Here are the answers to the comparisons on the last page:

```>>> 5 < 4 + 3
True
>>> 12 + 1 >= 12
True
>>> 16 * 2 == 32
True
>>> 16 != 16
False
>>> 5 >= 6
False
```

The first thing you probably noticed is that the answers you got back aren't numbers.

Well that makes sense, right? If we're asking if one number is greater than another, the answer is going to be either True or False, something we call a Boolean. We'll talk about Booleans in more detail a little later on.

One other thing we should talk about here is something called the order of operations.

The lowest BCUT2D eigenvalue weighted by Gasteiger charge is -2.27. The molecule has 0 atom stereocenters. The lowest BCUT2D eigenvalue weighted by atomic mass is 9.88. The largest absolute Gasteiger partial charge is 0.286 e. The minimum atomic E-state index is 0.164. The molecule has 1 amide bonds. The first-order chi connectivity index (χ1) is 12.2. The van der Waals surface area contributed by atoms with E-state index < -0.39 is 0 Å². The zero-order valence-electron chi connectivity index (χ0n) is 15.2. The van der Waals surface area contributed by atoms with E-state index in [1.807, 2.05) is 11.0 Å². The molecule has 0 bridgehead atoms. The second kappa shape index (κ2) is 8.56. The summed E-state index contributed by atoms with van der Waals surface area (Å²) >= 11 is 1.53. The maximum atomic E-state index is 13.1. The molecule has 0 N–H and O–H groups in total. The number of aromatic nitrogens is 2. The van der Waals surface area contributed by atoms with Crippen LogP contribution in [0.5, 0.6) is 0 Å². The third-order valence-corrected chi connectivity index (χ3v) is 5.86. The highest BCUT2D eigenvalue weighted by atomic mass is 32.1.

Let's look at the first expression: `5 < 4 + 3`

When the computer reads that expression, do you think it sees this?:

"Is five less than four? Then add 3."

Hopefully not, because the answer to "Is five less than four?" is False, and you can't add 3 to that.

Instead, Python does the adding first. 4 + 3. And 4 + 3 is 7, so what this expression is really asking is:

"Is five less than seven?"

So here's another rule about doing math with Python:

Simple expressions like adding or multiplying will always be calculated before any the comparisons.